Remarks at House of Commons, Demanding Justice for Armenians
At the invitation of the British-Armenian All-Party Parliamentary Group (BAAPPG), I spoke on May 7 at a special conference on the Armenian Genocide held at the House of Commons, Committee Room 3, the British Parliament, London.
Dr. Israel Charny, Director of the Institute on the Holocaust and Genocide in Jerusalem, was also invited to speak at this conference. Regrettably, due to a last minute illness, Dr. Charny could not attend. His prepared remarks titled, “Denial of Genocide is not only a political tactic, it is an attack on decent people’s minds and emotions,” was read by Peter Barker, a former broadcaster of BBC Radio.
The conference was chaired by House of Lords member Baroness Cox, Chairman of BAAPPG. In attendance were: Members of the House of Lords, the Armenian Desk officer of the Foreign Office, representatives from the Embassies of Greece, Kuwait, Serbia, Slovenia, and Syria, non-governmental organizations, scholars, journalists, and other distinguished guests.
In my remarks titled, “Armenian Genocide and Quest for Justice,” I cited the acknowledgment of the Armenian Genocide by the United Nations, European Parliament, legislatures of more than 20 countries, U.S. House of Representatives, Pres. Reagan, 42 out of 50 U.S. States, and the International Association of Genocide Scholars.
I concluded that “after so many acknowledgments, the Armenian Genocide has become a universally recognized historical fact.”
I expressed regret that the United Kingdom remained one of the rare major countries that has yet to acknowledge the Armenian Genocide. I pointed out that “Britain’s siding with a denialist state is not so much due to lack of evidence or conviction, but, sadly, because of sheer political expediency, with the intent of appeasing Turkey.” I urged British officials to heed the cautionary words of Prime Minister Winston Churchill who said: “An appeaser is someone who feeds a crocodile, hoping it will eat him last.”
I suggested that Armenians no longer needed to convince the world that what took place during the years 1915-23 was “a genocide.”
Here are excerpts from my May 7 speech:
“A simple acknowledgment of and a mere apology, however, would not heal the wounds and undo the consequences of the Genocide. Armenians are still waiting for justice to be meted out, restoring their historic rights and returning their confiscated lands and properties.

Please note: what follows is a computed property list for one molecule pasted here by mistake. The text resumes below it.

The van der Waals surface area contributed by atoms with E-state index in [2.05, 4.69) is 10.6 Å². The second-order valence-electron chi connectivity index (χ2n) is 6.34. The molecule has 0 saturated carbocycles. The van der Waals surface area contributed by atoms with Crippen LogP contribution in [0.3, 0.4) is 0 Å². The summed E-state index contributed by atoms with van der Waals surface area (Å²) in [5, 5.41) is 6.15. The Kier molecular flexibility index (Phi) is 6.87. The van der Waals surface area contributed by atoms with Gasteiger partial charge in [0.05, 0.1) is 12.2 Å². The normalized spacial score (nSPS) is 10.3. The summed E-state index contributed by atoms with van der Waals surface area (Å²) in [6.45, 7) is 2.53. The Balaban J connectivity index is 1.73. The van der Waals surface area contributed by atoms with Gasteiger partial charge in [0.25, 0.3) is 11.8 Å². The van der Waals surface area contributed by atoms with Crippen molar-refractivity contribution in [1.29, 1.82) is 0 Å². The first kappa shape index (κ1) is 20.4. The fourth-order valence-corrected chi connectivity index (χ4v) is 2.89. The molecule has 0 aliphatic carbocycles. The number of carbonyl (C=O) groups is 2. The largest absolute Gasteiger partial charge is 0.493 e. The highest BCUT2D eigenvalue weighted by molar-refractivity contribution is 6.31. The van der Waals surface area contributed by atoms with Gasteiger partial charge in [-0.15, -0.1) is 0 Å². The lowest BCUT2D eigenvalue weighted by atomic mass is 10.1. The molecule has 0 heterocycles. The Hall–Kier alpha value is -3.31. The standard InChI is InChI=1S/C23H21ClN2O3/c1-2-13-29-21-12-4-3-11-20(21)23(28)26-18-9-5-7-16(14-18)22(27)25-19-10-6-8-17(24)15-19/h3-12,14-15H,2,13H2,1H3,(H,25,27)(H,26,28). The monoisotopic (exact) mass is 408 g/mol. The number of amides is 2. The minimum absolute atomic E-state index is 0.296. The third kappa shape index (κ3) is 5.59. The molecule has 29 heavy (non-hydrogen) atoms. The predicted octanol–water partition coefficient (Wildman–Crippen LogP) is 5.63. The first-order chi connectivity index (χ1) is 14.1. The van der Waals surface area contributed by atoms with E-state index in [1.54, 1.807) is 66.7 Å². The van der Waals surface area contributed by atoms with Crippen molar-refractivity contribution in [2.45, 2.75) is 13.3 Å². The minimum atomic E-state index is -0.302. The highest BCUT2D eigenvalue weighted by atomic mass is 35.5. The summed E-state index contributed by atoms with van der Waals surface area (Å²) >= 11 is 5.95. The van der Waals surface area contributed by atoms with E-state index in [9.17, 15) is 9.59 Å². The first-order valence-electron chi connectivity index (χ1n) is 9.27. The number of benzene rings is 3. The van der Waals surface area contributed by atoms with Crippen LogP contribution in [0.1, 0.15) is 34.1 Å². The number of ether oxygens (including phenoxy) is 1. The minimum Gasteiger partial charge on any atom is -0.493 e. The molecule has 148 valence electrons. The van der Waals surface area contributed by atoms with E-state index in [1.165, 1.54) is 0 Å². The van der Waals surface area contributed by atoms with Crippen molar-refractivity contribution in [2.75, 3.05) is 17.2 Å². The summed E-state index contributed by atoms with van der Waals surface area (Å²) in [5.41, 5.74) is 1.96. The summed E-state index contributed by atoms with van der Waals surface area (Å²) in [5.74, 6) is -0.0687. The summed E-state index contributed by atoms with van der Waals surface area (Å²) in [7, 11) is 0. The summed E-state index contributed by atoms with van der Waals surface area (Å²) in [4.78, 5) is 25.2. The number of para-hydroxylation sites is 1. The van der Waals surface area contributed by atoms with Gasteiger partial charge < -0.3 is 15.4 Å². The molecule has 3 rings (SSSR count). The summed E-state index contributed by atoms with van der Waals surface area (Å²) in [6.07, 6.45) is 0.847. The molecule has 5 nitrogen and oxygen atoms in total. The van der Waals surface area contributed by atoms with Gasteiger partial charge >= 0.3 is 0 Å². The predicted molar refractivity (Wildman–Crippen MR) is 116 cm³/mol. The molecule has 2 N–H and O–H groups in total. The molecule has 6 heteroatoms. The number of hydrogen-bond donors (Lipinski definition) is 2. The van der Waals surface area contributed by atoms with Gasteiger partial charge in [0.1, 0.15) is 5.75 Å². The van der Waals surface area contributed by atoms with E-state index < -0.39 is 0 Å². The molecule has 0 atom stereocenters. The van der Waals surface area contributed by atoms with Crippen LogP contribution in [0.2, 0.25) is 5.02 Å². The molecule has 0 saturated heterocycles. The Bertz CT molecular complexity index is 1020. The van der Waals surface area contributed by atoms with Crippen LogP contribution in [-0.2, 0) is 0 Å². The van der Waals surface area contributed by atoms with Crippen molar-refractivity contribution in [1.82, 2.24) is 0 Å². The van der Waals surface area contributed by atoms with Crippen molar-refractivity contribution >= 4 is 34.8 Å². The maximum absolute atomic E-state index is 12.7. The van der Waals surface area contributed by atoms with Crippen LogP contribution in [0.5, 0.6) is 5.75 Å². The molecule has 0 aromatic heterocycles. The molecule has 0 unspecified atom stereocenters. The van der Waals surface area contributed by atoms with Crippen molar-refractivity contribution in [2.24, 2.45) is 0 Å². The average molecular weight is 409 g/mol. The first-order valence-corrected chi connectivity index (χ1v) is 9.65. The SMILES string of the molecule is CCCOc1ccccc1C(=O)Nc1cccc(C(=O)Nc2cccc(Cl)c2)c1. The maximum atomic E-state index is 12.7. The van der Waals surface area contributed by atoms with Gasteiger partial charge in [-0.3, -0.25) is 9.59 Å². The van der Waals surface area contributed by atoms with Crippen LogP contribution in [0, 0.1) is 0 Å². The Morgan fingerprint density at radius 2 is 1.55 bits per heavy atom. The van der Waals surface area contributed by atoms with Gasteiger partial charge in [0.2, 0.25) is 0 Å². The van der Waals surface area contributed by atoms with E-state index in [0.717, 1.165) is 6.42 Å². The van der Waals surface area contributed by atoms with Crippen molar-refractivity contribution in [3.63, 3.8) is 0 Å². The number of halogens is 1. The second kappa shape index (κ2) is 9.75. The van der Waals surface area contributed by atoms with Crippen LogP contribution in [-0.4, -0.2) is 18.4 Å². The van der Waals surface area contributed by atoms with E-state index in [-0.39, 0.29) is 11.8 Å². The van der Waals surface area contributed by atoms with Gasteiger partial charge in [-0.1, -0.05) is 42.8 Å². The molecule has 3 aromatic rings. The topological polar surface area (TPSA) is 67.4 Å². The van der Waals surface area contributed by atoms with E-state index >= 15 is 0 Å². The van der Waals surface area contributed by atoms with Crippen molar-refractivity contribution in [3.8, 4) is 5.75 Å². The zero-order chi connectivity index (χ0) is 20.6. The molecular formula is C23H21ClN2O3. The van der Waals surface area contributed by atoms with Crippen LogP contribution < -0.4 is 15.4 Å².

“In recent years, Armenian-American lawyers have successfully filed lawsuits in U.S. federal courts, securing millions of dollars from New York Life and French AXA insurance companies for unpaid claims to policy-holders who perished in the Genocide. Several more lawsuits are pending against other insurance companies and German banks to recover funds belonging to victims of the Armenian Genocide.
“In 1915, a centrally planned and executed attempt was made to uproot from its ancestral homeland and decimate an entire nation, depriving the survivors of their cultural heritage as well as their homes, lands, houses of worship, and personal properties.
“A gross injustice was perpetrated against the Armenian people, which entitles them, as in the case of the Jewish Holocaust, to just compensation for their enormous losses.
“Restitution can take many forms. As an initial step, the Republic of Turkey could place under the jurisdiction of the Istanbul-based Armenian Patriarchate all of the Armenian churches and religious monuments which were expropriated and converted to mosques and warehouses or outright destroyed.
“In the absence of any voluntary restitution by the Republic of Turkey, Armenians could resort to litigation, seeking ‘restorative justice.’
“In considering legal recourse, one should be mindful of the fact that the Armenian Genocide did neither start nor end in 1915.